Wednesday, March 01, 2006

So... sleepy. Must... stay... awake.

I'm a fan of period films be they plain kind, epic, biographical, adventures, tragedies with the occasional sprinkling of romantic stories thrown in for good measure. There's something about bygone eras that make people like me wax romantic about the innocence of it all. The movie Pride and Prejudice which I watched just now with my parents is a prime example of the last classification (often called "chick flicks") that's good. More of the great kind actually.

Blame it on Keira Knightley for being such an adorable bait that lured me to watching it. Actually I've been a fan of hers ever since I first saw her snow white chompers in Pirates of the Carribean. She turned in an awesome piece of acting as did Rosamund Pike (who played her eldest sister, Jane), Jena Malone (the youngest Bennet, Lydia) and Donald Sutherland (as the unaffected elder Bennet). I haven't seen the 1995 version of P & P which fans of Jane Austen swear by. But I don't think I need to as that old fogey would invariably be compared to this fresher take of a literary classic. Keira never fails to light up the scene with her presence as the feisty Elizabeth. Plus her on screen chemistry with Matthew Macfadyen's Mr. Darcy was undeniable. Other plusses in the film include superb cinematography by Roman Oshin and awesome screenplay by Deborah Moggach and Emma Thompson. I couldn't follow what's being said half of the time but that didn't stop me from drinking in the beautiful string of words generously pouring out of the protagonists' lips:
Mr. Darcy: So this is your opinion of me? Thank you for explaining to fully. Perhaps these offences might have be overlooked had not your pride-
Elizabeth Bennet: My pride?
Mr. Darcy: -been hurt by my honesty in admitting scruples about our relationship. Did you expect me to rejoice in the inferiority of your circumstances?
Elizabeth Bennet: And those are the words of a gentleman. From the first moment I met you, your arrogance and conceit, your selfish disdain for the feelings of others made me realize that you were the last man in the world I could ever be prevailed upon to marry.
[they look at each other for a long time as though about to kiss]
Mr. Darcy: Forgive me.
Of course I haven't read the book so what I previously thought to be something close to Shakespearean-language (which were such alien as to bore me completely) turns out to be something akin to old Tagalog movies from the 50s and 60s. This was part of their charm and appeal that makes them worlds away from the present crop of films. Also there were a couple of parts from the movie that were funny but wasn't apparent to me at the time because of a lot of deep english words. These elicited a laugh and a giggle or two from some folks in the audience who were obviously familiar with the written word. I got some transcripts online that finally made me understand what the fuss was all about. Like this scene where a parson by the name of Mr. Collins (Tom Hollander) came knocking on the Bennet's household looking for a wife (or rather, he was forced to by his aunt, an aging countess, or lose his inheritance). While he initially took a liking to the eldest daugther, he was deterred from asking her hand because she was engaged to another so his attention was focused on Elizabeth. She initially didn't know what was going on in this scene and she obviously didn't like him very much:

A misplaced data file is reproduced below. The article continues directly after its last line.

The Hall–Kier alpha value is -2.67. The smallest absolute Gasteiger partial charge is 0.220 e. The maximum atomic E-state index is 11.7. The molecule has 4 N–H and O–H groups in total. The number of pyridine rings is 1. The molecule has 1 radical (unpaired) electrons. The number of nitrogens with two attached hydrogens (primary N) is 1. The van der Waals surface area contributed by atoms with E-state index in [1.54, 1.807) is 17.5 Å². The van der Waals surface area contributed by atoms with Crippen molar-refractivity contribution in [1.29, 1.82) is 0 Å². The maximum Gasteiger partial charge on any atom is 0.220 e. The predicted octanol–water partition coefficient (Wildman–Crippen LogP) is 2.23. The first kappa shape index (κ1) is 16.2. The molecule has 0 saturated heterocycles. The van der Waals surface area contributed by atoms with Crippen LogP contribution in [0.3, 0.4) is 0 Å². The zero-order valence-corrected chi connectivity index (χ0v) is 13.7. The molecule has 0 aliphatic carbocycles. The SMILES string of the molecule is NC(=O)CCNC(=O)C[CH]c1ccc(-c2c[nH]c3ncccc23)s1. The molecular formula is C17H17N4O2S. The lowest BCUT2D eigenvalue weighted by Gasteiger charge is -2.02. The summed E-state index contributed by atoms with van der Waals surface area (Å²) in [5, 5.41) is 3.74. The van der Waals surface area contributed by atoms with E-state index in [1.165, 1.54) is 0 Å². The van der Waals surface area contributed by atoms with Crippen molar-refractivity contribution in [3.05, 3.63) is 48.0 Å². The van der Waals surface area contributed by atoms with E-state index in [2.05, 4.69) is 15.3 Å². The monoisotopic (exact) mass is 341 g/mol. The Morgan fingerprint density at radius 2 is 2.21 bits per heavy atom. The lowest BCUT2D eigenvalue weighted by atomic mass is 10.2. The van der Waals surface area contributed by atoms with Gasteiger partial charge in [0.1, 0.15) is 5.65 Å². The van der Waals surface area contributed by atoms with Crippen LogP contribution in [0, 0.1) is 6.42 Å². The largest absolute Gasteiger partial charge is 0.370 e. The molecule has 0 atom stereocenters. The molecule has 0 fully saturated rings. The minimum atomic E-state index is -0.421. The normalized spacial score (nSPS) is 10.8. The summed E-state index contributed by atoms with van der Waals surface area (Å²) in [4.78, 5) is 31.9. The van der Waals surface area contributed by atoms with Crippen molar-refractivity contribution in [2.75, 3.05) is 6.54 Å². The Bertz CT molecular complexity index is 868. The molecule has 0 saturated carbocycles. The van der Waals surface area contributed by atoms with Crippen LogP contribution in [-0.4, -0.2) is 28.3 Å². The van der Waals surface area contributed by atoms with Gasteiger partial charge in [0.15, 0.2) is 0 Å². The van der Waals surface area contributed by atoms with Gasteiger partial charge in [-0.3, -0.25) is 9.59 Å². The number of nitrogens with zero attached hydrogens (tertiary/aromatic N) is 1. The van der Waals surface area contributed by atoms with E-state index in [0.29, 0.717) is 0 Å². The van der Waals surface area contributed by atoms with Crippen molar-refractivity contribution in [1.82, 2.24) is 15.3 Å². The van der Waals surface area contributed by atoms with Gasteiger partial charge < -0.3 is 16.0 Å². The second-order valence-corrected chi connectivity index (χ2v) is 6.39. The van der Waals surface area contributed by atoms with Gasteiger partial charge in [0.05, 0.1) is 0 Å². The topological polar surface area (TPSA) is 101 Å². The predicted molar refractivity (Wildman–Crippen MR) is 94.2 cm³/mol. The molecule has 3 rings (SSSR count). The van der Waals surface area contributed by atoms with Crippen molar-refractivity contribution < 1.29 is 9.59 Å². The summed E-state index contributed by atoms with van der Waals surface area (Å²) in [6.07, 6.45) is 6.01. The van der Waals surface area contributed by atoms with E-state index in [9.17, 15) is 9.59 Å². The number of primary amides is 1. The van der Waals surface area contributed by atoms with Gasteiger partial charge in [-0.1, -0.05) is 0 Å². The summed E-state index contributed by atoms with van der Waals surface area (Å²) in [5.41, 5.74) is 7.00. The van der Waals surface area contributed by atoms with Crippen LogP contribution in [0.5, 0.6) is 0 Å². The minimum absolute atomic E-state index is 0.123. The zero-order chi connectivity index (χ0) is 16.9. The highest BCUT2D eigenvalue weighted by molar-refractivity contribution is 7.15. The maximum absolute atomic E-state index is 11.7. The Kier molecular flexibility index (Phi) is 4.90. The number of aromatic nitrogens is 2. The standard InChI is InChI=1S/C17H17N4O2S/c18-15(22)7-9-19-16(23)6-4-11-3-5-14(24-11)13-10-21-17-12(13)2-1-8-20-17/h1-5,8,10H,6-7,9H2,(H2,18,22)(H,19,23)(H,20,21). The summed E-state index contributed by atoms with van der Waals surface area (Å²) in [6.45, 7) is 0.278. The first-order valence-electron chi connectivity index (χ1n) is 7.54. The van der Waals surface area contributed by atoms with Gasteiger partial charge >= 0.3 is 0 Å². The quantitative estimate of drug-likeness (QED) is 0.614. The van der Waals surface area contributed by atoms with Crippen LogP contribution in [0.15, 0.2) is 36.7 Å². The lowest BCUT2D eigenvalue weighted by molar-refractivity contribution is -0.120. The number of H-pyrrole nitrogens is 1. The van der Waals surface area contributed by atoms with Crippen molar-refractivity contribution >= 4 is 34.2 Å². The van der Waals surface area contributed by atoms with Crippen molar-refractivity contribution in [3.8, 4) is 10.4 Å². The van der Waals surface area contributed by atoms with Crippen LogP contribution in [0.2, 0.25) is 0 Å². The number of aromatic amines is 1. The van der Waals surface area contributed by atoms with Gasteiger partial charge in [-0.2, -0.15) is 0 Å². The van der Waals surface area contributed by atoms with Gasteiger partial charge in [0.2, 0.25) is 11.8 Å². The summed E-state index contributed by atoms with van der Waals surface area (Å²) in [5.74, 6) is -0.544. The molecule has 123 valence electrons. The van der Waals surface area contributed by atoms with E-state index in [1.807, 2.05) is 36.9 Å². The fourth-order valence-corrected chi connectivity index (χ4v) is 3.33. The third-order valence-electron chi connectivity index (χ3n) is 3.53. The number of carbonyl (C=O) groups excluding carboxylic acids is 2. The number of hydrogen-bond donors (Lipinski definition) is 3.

Mr. Bennet: How happy for you, Mr. Collins, to possess a talent for flattering with such... delicacy.
Elizabeth Bennet: Do these pleasing attentions proceed from the impulse of the moment, or are they the result of previous study?
Mr. Collins: They arise chiefly from what is passing of the time. And though I do sometimes amuse myself with arranging such little elegant compliments, I always wish to give them as unstudied an air as possible.
Elizabeth Bennet: Oh, believe me, no one would suspect your manners to be rehearsed.
When she was clued in to Mr. Collins' intentions she protested and ran away from the house. Her mother shouted after her insisting that she consent to his proposal. She finally dragged her husband and insisted that he talk some sense into his daughter. Although he'd also like to see her settled down with a husband, it was far more sensible for him to see her happy with the situation:
Mrs. Bennet: Has no one any consideration for my nerves?
Mr. Bennet: I have every consideration for your nerves, my dear, as they've been my constant companion for the last twenty years.
Do you still want more? This next scene some weeks or months after the last one. Mr. Collins has proposed marriage to Elizabeth's best friend, Charlotte Lucas (Claudie Blakley) and has invited her to come over and stay at their house for a visit. On the day she arrived, her husband's aunt, Lady Catherine de Bourg (Judy Dench) came over for a visit:
Mr. Collins: Charlotte, come here!
Charlotte Lucas: Has the pig escaped again?
[looks out window]
Charlotte Lucas: Oh. It's Lady Catherine.
Overall it was a fun movie and something I wouldn't mind watching again on the big screen if somebody would extend an invitation. I honestly came in the theater expecting to be bored out of my wits but came out blown out of my mind. With it I finally understood why this film is among those worthy enough to be nominated in the upcoming Academy Awards. I just wish that this was also included in the Best Cinematography category.

* Check out also the review in Hollywood Jesus for more insightful reactions to this great movie.

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